Plastic Straw Ban: How Drinking out of Plastic Straws Is Bad for Your Health (And the Environment)
Plastic straws have received a lot of heat for the devastating impact they have on the world’s oceans. However, marine life isn’t the only reason plastic straws should be under fire. In addition to pollution, drinking out of plastic — specifically straws — can be bad for human health, too.
Curious to know more? We uncover the dangers of plastic straws, plus why companies such as Starbucks are banning plastic straws, ahead.
Plastic straw ban
Believe it or not, plastic straws were once a must-have at restaurants, fast food joints, and coffee houses like Starbucks. But, with the dangers of plastic straws brought to light, environmentalists and eco-friendly consumers have demanded a plastic straw ban. The ban mostly considers the impact plastic straws have on our environment — specifically our oceans, where the devastation is at an all-time high. However, plastic straws pose health concerns to those drinking from them, too.
Due to size and weight, many plastic straws can’t be recycled. Instead, they fall through the recycling sorter and end up back in the trash. From there, the straws make their way onto trash transportation trucks and boats — but, for the same reasons plastic straws can’t be recycled, many of them will never see a landfill. Because they’re so lightweight, many end up blowing off the vehicles and into the ocean. Those in trucks often make their way to a gutter which ultimately leads to the ocean.
Albeit small and lightweight, plastic straws are among the most harmful items in the ocean’s plastic collection, which amounts to about eight million metric tons each year. According to A Strawless Ocean, marine life has a 50% mortality rate after ingesting plastic — which is why there’s a massive push for a ban on plastic straws.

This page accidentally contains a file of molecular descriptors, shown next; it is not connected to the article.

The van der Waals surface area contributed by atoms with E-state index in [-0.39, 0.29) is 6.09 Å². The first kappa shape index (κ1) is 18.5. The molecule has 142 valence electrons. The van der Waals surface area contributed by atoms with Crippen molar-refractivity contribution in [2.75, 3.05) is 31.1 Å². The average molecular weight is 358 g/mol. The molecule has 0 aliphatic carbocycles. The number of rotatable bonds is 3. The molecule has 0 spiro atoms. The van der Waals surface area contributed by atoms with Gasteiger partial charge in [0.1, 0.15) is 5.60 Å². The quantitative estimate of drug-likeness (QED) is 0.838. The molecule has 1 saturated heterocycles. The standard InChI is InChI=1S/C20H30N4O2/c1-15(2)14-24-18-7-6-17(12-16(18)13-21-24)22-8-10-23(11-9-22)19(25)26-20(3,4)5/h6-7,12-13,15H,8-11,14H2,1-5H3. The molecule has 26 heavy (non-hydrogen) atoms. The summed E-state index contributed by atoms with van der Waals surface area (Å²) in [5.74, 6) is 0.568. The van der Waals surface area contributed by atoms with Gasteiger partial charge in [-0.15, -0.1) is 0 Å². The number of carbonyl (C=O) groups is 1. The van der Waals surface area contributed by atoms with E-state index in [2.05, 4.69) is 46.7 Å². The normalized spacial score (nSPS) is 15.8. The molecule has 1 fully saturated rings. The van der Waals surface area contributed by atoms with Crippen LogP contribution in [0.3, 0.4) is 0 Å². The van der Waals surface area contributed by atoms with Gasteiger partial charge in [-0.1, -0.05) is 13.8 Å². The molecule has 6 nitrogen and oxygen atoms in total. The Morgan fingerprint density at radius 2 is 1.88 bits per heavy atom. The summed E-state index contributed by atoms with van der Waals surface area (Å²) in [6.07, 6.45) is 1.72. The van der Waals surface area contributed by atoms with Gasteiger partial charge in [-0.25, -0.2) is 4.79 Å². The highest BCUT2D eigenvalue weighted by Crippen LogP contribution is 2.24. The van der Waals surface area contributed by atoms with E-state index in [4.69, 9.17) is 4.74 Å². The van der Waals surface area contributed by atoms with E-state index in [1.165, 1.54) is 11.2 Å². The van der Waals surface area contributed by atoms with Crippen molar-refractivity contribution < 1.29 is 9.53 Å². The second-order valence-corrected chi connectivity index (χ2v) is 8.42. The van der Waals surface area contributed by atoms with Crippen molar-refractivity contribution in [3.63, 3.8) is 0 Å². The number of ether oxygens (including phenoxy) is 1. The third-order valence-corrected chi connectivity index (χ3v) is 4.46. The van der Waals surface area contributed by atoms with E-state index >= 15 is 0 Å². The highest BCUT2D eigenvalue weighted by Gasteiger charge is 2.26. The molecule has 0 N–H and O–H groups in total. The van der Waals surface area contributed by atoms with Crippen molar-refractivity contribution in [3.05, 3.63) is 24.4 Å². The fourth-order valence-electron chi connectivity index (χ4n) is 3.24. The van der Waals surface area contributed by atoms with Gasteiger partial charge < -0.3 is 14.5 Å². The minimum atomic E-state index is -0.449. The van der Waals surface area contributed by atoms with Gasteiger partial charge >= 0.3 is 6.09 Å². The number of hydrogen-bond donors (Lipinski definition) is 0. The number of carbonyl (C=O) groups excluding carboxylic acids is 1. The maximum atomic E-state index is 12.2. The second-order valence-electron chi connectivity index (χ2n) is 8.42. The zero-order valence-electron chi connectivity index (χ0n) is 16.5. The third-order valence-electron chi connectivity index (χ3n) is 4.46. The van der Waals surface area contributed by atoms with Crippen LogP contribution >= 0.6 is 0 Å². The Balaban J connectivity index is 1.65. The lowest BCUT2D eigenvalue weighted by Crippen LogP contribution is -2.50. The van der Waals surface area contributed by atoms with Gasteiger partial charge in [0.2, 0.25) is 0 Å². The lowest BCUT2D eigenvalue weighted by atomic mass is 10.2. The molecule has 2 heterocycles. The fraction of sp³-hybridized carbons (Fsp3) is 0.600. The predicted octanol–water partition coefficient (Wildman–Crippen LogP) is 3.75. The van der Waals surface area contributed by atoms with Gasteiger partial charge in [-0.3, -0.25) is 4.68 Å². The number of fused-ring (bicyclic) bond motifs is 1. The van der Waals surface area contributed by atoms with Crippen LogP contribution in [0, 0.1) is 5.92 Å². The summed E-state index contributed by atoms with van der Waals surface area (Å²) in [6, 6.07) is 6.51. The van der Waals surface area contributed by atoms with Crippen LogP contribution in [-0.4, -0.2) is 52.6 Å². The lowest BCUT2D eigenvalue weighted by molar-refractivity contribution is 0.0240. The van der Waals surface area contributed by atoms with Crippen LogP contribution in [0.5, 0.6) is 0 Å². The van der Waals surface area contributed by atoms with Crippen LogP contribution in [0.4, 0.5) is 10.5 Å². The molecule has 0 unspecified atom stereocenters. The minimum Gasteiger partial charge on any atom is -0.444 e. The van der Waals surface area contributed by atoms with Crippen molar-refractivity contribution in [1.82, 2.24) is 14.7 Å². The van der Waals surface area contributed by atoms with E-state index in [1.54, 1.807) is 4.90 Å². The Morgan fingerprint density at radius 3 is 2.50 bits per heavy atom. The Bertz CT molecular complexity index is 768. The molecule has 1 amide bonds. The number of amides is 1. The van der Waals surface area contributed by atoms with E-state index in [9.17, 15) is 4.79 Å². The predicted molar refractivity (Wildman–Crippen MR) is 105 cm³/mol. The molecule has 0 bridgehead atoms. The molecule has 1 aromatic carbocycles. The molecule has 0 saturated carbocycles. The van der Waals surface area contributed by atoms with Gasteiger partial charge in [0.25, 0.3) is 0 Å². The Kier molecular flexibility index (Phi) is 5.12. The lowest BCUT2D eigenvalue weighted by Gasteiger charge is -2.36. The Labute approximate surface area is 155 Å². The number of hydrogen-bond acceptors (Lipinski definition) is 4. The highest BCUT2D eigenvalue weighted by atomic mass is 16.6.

Dangers of plastic straws
Marine life isn’t the only ones exposed to the dangers of plastic straws — us humans are, too. Discover why drinking out of plastic straws is bad for our health, below.
Ever wonder if drinking from a straw bad for your teeth? In short, yes. Because many ingest sugary and acidic beverages via straw, sipping can lead to cavities. In a way, straws help create a streamline between sugary beverages and teeth. Over time, this might start to erode the enamel and, ultimately, cause tooth decay.
If you’re worried about chemicals, you might want to initiate your own plastic straw ban. Most plastic straws are made using polypropylene — a type of plastic derived from petroleum — which can make its way into your beverage. Despite the FDA’s approval, polypropylene is believed to impact estrogen levels, which could be worsened in acidic drinks, UV light, and heat. In other words: The next time you order a drink by the pool, hold the straw.
Worried about how drinking out of straws impacts your digestive system? You have every right to. Because drinking through a straw causes air bubbles in the digestive tract, you might experience bloating or gas. And, to make matters worse: Carbonated beverages can also have an impact on the digestive system.
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